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Militarizing Health Care

NICOLE COLSON | 15 Oct 2005

The outbreak of a bird flu pandemic could kill tens of millions--maybe hundreds of millions--of people around the world. But rather than come up with a sane plan to help contain the spread of avian influenza, the Bush administration is viewing the threat of the emerging illness as an opportunity--to push for even greater domestic powers for the U.S. military.

With new human cases of H5N1--a particularly lethal strain of the illness--emerging in Indonesia, public health experts warn that a major global pandemic is on the horizon if the virus mutates into a form that is easily transmissible from human to human.

Estimates of the death toll in a major outbreak range from 7 million on the low end to as high as 360 million--or one in every 20 men, women and children on earth. National Institutes of Health expert Dr. Anthony Fauci called the threat "the mother of all emerging infections."

But George W. Bush sees an opportunity to exploit. Bush told reporters earlier this month that he would be willing to enforce a quarantine in the event of a bird flu outbreak in he U.S.--with the "use of a military that's able to plan and move."

Congress may already be helping Bush's wish become a reality. The Senate Armed Services Committee is reportedly considering proposals to increase the military's role in natural disasters by creating National Guard units specializing in disaster response--and clearing the way for active troops to engage in law enforcement activities on U.S. soil, something that's currently illegal.

Congressional aides recently told U.S. News and World Report that some senators are also considering introducing legislation that would allow the Feds, in "extreme circumstances," to take command of the National Guard without first getting approval from a governor.

Bush claims a military response to a flu pandemic is necessary because the Pentagon is "the institution of our government most capable of massive logistical operations on a moment's notice," and has the ability to quickly mobilize needed equipment, personnel and communications capabilities.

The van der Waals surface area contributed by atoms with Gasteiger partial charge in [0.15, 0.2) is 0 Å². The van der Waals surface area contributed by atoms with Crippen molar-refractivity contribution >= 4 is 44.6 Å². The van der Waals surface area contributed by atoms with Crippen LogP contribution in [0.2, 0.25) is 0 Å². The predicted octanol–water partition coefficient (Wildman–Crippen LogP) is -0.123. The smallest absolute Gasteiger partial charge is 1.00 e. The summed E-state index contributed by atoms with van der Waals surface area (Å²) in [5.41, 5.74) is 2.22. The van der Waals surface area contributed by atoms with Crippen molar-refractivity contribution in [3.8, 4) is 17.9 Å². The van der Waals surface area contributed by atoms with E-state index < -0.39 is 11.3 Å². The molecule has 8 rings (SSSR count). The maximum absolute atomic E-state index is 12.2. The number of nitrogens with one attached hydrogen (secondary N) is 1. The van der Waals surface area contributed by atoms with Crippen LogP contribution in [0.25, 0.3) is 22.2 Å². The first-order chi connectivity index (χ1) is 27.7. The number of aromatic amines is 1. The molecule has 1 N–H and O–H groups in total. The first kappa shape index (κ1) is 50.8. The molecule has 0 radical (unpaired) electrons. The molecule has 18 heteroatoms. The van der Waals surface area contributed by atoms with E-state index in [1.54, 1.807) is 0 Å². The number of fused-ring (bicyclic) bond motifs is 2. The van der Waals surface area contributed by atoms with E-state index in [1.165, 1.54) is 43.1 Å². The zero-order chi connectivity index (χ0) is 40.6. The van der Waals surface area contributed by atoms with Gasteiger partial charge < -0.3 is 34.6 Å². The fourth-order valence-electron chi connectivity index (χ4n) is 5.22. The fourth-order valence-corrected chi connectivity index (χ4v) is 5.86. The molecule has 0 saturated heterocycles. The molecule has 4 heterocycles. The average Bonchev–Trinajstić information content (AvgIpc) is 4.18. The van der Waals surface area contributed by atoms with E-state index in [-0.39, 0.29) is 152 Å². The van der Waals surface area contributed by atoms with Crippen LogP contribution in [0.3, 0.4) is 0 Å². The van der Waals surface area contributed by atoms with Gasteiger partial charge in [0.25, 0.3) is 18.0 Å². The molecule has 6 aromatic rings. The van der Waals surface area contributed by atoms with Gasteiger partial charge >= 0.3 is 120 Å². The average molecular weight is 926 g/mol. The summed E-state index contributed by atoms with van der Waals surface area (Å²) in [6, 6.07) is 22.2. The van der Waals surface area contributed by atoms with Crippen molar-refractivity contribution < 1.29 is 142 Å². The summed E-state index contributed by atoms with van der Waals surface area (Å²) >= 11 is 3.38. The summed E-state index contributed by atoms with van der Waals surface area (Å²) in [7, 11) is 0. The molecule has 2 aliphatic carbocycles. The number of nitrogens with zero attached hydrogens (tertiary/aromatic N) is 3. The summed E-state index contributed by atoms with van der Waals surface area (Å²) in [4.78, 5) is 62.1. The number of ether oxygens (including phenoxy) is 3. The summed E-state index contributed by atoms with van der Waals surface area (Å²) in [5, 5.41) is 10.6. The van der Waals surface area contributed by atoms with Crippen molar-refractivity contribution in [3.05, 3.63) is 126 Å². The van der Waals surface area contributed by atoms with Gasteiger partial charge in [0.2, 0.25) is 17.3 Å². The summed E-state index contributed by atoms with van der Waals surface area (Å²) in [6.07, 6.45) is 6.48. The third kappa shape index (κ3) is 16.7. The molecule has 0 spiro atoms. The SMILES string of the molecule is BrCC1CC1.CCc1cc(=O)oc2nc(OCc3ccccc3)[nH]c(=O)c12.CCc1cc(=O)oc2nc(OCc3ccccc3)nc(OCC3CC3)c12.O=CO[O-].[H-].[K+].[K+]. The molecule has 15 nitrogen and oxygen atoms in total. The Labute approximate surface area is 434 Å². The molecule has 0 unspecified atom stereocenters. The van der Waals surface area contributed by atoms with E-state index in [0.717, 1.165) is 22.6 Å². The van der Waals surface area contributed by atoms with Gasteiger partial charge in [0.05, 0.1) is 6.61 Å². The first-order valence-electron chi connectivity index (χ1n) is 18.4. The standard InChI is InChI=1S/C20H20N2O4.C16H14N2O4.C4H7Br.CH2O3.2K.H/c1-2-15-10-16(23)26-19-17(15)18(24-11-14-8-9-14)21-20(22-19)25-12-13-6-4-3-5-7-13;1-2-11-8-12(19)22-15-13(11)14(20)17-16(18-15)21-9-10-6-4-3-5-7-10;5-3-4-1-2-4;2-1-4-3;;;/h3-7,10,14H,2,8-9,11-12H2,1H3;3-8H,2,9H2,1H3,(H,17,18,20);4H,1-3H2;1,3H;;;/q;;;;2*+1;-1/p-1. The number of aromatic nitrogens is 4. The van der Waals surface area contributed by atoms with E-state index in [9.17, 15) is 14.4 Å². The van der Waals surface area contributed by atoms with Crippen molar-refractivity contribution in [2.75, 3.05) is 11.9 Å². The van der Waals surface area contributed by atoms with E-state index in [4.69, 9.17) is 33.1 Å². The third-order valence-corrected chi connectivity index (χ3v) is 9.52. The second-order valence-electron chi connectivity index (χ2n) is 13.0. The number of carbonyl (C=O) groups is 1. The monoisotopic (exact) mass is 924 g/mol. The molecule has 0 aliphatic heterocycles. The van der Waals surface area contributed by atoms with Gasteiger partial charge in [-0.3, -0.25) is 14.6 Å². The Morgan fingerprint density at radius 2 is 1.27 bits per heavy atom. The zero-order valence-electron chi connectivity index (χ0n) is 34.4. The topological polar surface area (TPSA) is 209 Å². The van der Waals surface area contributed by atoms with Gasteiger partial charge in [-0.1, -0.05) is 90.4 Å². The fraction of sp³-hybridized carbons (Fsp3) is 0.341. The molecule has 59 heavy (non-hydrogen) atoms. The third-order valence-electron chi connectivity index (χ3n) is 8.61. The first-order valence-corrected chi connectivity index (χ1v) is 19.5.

But just weeks ago, police and military forces on the ground in New Orleans proved that their primary function was to "keep order" and quell unrest--not to feed, house or give aid to tens of thousands of people in desperate need.

At heart, the administration's aim of using the military for disaster relief is less about "efficiency"--and more about expanding using the armed might of the Pentagon at home, just as it has used the military around the world. As the Washington Post put it, Bush's most recent comment, "conjuring images of soldiers shooting as sick people try to cross a cordon sanitaire--could have been a scare tactic. In fact, there is no legal, let alone ethical, means of enforcing mass quarantine in this country, and flu viruses, which don't always produce symptoms in the early stages, wouldn't obey them if there were."

If the Bush administration was really concerned about preventing an avian flu pandemic, it would give huge amounts of aid to impoverished countries to help halt the spread of the disease. And it would devote more federal money and research toward the study of the avian flu strain and the production of vaccines and medications to treat it.